Published in Contact Lens

The Beginner's Guide to Fitting Scleral Contact Lenses

This is editorially independent content
4 min read

Scleral contact lenses can be a fantastic option for some patients. Here is why and how you can fit patients in scleral lenses.

The Beginner's Guide to Fitting Scleral Contact Lenses
I remember being an unsure student in contact lens clinic presented with the task of inserting a scleral contact lens for the first time on a fellow student while a group of my peers hovered around me to observe (no pressure, right?).
I clumsily fumbled around with positioning the lens on the plunger, filling it with solution and inserting the dye, then squatting to the floor and shakily raising the lens toward the eye only to miss and send the lens and its contents all over the floor.
After multiple unsuccessful tries, feeling like a failure, I decided I hated scleral lenses and was never going to touch one again. After remembering that scenario, it’s interesting that I have now found joy in fitting these lenses, mostly because they can help bring sight back to individuals who have often been struggling with their vision for a long time.
In the past, it seemed that scleral lenses were reserved only for irregular corneas but have since evolved as a wonderful treatment for a variety of ocular conditions.

There are a number of new technologies on optometry's horizon! Scleral lenses are just one example. Watch this video to see Pratik Patel, OD's perspective!

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Other developments in contact lenses are prosthetic soft contacts—watch this video with Dr. Caitlin Morrison, OD to learn more about them!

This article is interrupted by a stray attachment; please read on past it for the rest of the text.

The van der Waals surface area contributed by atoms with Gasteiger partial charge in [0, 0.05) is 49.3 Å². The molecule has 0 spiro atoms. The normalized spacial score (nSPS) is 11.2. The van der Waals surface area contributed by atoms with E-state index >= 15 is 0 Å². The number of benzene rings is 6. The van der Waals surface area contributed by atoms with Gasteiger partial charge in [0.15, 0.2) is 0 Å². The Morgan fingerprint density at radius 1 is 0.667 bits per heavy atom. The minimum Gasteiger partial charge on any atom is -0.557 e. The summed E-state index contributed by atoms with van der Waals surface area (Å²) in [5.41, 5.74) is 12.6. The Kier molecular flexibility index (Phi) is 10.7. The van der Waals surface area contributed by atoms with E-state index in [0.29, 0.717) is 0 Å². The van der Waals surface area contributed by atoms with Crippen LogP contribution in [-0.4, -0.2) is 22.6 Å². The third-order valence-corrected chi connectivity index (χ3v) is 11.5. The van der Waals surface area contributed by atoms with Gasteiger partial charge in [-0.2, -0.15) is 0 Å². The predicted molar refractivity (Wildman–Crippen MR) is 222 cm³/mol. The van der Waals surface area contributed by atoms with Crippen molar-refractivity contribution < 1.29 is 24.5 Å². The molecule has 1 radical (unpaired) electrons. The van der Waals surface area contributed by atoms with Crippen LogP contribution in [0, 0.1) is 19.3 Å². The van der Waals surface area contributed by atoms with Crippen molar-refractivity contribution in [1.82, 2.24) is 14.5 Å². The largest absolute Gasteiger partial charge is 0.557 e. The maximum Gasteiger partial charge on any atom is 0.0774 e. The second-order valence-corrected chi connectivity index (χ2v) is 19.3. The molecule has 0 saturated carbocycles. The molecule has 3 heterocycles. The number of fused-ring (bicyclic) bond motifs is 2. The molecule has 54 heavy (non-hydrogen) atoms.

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There are three main indications for scleral lenses:

1) Visual improvement

  • Corneal Ectasia/Irregular Corneal Astigmatism (Keratoconus, PMD, Post Corneal Transplant, Trauma, RK)
  • Corneal Degenerations
  • Refractive Errors (High Myopia/Hyperopia/Astigmatism, Unsuccessful RGP/SCL Wear)

2) Corneal protection

  • Exposure Keratitis/Ocular Surface Disease (Dry Eye, Sjogren’s, Persistant RCE, Neurotrophic Keratopathy, Incomplete Lid Closure)
  • Trichiasis/Entropion

Check out this video with Dr. Caitlin Morrison for more about scleral lenses for dry eye!

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3) Cosmetics/Sports

  • Hand painted for atrophia bulbi
  • Glare reduction for aniridia/albinism
  • Active water sports

The three main benefits to scleral lenses versus traditional RGPs:

1) Increased comfort

  • No bearing on the sensitive cornea, the weight of the lens rests on the sclera

2) Decreased corneal distortion

  • No bearing on the cornea reduces mechanical stress on the tissue

3) Larger optic zone

  • More forgiving if the lens de-centers
I also find that it is beneficial to attempt a scleral lens fitting before referring a patient for a corneal transplant. Even when medically successful and without complication, many patients will still need a specialty contact lens to restore vision post-transplant because of irregular or high astigmatism.
Therefore, ruling out a successful scleral fit first is important.

Furthermore, in my relatively short time fitting scleral lenses on my own, I have found that it is not as difficult as I once perceived.

Although the process may be tedious, I recommend fitting diagnostically with a fitting set. This will allow you to determine the best initial fit and power, anticipate adjustments needed to the standard size and peripheral curve of the lens, and enable you to order the best lens the first time (which will save chair time and reduce the number of reorders later on).
When fitting diagnostically, the most time consuming step is the insertion and removal of the different lenses. However, training a technician to assist with the I&R will save you time and make these sometimes lengthy fittings manageable within your daily schedule.

Here is my rookie approach to fitting scleral lenses:

1) Look at the K’s

I use the patient’s keratometry readings to determine my starting point. Each set will have a fitting guide which will recommend a lens to begin the process. Currently, I average the patient’s K’s and then go one lens flatter.